• Security Code Scan. Static code analyzer based on .Net Compiler Platform ("Roslyn") for C# and Visual Basic languages for detecting error patterns, related to applications security: SQL Injection, Cross-Site Scripting (XSS), Cross-Site Request Forgery (CSRF), XML eXternal Entity Injection (XXE) and others. Performs source code analysis. Links: website, GitHub.
  • Roslynator. A set of static code analyzers for the C# language based on the .Net Compiler Platform ("Roslyn"). Performs source code analysis. A link to GitHub.
  • CodeRush. Plugin for Visual Studio. The product is commercial, but there is a trial version. Links: site, page on the Wikipedia site.
  • Parasoft dotTEST. A set of tools for testing .NET applications, including a static code analyzer. Works as a plugin for Visual Studio. The same as in the previous case, the product is commercial, there is a trial version. Links: site, page on the Wikipedia site.

Java

  • FindBugs. The most famous free static Java code analyzer. Analyzes the byte code of the program. At the moment, the project is dead. Link to the site.
  • SpotBugs. Became the successor of FindBugs. Open source code project. Link to the site.
  • IntelliJ IDEA. A development environment from JetBrains, comprising a set of code inspections for finding, highlighting and fixing anomalies in code. Links: site, list of inspections, page on the Wikipedia site.
  • SonarJava. Static code analyzer developed by SonarSource for the Java language for searching for code smells, errors and vulnerabilities. Link to the site.

Several languages

  • Coverity. It is considered one of the best static code analyzers on the market. It supports the program for free verification of open source applications. Links: site, page on the Wikipedia site.
  • Klocwork Insight. One of the leaders of static code analyzers market. Links: site, page on the Wikipedia site.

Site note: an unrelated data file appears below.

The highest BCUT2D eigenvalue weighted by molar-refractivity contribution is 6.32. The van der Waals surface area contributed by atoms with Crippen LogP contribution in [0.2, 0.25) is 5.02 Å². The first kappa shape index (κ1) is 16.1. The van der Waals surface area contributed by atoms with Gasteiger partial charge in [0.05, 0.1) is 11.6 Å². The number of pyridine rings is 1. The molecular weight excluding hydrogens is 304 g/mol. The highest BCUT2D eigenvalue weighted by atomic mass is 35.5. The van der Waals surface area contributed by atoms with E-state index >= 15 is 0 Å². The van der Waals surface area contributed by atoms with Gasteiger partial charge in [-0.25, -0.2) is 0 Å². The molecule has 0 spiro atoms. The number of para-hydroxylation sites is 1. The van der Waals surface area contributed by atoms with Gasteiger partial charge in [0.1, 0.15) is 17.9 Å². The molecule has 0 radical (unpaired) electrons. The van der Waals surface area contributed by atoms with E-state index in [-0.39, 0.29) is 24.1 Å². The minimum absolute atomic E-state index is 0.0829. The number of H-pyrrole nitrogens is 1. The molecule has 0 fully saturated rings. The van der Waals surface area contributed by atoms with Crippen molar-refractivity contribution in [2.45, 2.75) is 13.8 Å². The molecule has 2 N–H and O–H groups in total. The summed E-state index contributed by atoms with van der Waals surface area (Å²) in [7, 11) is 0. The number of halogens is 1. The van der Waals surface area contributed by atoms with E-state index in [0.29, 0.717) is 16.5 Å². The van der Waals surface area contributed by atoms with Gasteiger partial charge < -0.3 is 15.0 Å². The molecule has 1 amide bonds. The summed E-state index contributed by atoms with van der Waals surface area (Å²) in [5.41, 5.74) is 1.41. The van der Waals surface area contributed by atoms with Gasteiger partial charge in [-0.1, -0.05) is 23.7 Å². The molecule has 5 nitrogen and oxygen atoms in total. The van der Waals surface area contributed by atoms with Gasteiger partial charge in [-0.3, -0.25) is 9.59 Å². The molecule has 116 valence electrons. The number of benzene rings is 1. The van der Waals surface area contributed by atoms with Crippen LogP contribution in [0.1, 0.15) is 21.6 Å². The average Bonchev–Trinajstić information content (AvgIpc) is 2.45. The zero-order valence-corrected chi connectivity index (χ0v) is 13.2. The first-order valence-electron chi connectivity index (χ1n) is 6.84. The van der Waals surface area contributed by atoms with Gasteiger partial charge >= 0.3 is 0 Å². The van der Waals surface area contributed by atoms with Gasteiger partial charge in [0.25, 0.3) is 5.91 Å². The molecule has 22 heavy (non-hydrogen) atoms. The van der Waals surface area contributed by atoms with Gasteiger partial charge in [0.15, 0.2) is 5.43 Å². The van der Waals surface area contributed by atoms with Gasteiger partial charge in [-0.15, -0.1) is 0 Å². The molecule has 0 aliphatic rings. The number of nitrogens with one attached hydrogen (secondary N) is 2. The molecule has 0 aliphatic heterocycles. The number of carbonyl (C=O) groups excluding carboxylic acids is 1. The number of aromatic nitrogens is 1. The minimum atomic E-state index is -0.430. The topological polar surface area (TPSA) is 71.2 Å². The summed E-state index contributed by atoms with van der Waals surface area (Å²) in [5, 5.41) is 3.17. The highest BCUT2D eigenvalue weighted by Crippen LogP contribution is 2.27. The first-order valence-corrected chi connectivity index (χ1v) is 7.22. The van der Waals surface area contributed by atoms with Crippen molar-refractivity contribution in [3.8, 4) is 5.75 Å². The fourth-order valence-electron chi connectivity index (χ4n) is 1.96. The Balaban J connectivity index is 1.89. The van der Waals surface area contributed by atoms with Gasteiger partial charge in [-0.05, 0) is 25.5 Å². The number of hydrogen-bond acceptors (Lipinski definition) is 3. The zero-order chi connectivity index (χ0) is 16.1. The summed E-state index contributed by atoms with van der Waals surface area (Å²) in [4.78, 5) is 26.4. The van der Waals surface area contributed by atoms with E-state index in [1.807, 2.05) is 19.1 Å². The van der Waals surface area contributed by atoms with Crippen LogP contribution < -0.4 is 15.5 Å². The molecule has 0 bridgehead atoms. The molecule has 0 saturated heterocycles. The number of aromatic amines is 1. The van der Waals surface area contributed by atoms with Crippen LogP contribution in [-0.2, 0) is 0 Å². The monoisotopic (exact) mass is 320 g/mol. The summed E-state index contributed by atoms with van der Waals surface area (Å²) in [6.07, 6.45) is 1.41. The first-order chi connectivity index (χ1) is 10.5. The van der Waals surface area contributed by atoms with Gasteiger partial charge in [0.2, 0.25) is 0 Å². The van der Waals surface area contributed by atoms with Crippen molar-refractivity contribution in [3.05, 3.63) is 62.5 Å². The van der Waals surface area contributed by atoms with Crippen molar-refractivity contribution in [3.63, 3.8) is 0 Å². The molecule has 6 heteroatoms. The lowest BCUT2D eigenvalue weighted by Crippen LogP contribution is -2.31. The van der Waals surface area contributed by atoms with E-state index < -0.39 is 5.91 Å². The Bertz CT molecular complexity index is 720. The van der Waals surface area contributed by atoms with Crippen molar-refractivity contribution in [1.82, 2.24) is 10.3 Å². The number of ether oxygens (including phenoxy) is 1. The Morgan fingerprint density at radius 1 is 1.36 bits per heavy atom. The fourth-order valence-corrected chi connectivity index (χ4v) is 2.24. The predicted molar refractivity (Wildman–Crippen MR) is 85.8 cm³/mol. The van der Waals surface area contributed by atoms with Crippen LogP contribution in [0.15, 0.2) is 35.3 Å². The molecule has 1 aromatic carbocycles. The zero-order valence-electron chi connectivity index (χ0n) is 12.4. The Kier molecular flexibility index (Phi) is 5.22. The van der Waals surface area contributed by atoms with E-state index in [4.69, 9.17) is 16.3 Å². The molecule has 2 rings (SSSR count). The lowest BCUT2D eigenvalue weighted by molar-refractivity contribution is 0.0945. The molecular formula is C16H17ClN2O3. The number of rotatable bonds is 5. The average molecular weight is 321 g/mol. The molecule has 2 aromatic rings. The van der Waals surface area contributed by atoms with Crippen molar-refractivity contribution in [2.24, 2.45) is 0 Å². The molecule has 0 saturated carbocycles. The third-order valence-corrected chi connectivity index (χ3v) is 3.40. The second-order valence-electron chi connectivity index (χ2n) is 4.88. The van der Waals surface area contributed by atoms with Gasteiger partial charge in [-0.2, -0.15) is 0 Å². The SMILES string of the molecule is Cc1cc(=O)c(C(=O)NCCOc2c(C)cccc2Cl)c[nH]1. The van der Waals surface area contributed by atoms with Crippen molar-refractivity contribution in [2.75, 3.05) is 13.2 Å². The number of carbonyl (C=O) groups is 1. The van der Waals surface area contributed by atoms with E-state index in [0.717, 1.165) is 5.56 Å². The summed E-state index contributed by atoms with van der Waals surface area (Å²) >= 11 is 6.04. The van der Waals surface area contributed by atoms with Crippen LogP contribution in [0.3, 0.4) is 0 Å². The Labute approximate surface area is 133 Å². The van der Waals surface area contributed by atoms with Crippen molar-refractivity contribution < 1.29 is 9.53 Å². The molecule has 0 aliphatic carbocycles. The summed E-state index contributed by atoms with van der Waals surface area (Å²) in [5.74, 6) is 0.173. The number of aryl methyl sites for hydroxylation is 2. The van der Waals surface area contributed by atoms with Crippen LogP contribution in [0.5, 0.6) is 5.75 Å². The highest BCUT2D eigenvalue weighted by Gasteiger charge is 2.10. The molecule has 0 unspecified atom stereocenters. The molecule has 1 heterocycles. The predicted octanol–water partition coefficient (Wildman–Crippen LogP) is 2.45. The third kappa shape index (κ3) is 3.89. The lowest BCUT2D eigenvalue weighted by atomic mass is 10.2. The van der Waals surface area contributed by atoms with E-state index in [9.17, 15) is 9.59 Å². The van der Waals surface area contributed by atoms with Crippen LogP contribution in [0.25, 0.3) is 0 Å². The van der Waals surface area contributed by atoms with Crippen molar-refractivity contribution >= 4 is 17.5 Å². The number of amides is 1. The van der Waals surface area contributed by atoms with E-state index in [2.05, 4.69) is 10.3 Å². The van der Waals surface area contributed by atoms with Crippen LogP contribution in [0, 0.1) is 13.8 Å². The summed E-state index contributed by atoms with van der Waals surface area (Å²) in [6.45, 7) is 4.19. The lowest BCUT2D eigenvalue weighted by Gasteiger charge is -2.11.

• Checkmarx CxSuite. A static analyzer meant to search for backdoors and vulnerabilities, which allows to detect and eliminate security issues on the source code level. Supports a wide range of programming languages: Java, C#, Visual Basic, C/C++, Ruby, JavaScript, Perl and others. Link to the site.

In addition to the above, ML-based analyzers are actively developing. The following are a few examples of such analyzers:

  • DeepCode. The authors of this Swiss startup claim that DeepCode is able to detect vulnerabilities such as cross-site scripting and SQL injection capabilities, since the algorithms in it do not just analyze the code as a set of characters, but try to understand the meaning and purpose of the written program. More information about the startup can be found on the official website.
  • SapFix. Created by engineers from Facebook to reduce the time spent by engineers on debugging, as well as to accelerate the process of deploying new software. You can read about it by this Facebook link.
  • Source{d}. Startup organized in Spain. The official site, at the time of writing this text, did not show any signs of life, so for reference, we will leave a link only to GitHub.
  • CodeGuru. CodeGuru is authored by Amazon engineers. They consider the strength of their analyzer to be assistance in finding ways to optimize the performance of your code. Link to the official website here.
  • Infer. Static analyzer for languages C/C++, Objective-C and Java, developed by Facebook. It is an open source analyzer. Links: site, page on the Wikipedia site.

However, despite the fact that ML cannot be denied in the field of error detection, such analyzers have many shortcomings. Looking into the future, it seems to us that ML is just one of the technologies that will help in the fight against bugs. Our attitude towards ML-based analyzers is described in the article "Machine Learning in Static Analysis of Program Source Code".